- Projects -

Battle Pong

A 2-player homebrew game for the Nintendo Entertainment System. Multiple balls, super meter, and charging up your paddle add fighting-game-inspired mechanics to classic Pong. The goal is to introduce mind-games and various play styles — pressuring your opponent, playing defensively, or scoring a goal by doing the unexpected. Play in any NES emulator.

B - move quickly
Forward+A - shoot a ball (costs 2 meter)
Backward+A - place a deflector (costs 1 meter)

Download ROM (40KB)
Last updated: February 11th, 2018

Keyboard Recorder

Records and plays back key sequences. I made this application to work around lack of quick input recording for practice in arcade fighting games/emulators.

View on Github

Gamepad Key Controller

Gamepad Key Controller allows you to map USB game controller inputs to keyboard and mouse inputs. I designed it with a focus on being very fast to set up. It supports up to 16 buttons and 6 axes of analog input, and can save and load configuration files.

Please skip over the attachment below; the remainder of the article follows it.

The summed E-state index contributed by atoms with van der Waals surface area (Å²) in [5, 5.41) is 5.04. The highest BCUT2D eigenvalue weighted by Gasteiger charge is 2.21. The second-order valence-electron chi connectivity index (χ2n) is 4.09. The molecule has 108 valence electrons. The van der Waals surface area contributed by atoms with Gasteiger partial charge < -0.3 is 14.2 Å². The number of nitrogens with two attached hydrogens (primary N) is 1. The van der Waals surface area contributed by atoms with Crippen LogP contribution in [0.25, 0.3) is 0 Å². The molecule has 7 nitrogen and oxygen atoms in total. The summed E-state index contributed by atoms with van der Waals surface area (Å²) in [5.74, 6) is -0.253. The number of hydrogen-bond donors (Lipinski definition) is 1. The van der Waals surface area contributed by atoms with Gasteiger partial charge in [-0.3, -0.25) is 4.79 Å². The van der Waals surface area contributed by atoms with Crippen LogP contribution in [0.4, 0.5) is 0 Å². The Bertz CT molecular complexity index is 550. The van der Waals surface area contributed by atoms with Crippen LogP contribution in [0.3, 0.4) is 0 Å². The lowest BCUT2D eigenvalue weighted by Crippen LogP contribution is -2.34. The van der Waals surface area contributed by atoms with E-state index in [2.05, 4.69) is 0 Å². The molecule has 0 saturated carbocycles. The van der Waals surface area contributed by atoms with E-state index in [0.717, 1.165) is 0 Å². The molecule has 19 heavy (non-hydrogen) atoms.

I wrote this program along with reading Programming Windows (Petzold, 98) for practice. Though other controller-to-keyboard mapping programs work better and have many more features, you may find this program interesting if you're learning how to use the win32 api.

View on Github

- Articles -

Programmer's Guide to Gamma Correction

If you're rendering graphics with lighting calculations, you should understand gamma correction. This guide covers what you need to know to get correct lighting when working with sRGB images.

Read on Medium

Compile Times of Single-Translation-Unit-Builds

Making a single-translation-unit-build is a method of speeding up compile times in C and C++ programs. This article explains how to implement this method, provides examples of regular build times and single-translation-unit-build times, and analyzes the differences.

Read on Medium

Math for Transforming 3D Geometry

An introduction to useful math for any type of work with 3D graphics. Topics include vectors, complex numbers, quaternions, and matrices. This is a written form of a presentation I most recently gave for Boise State University's IEEE student chapter.

Read on Medium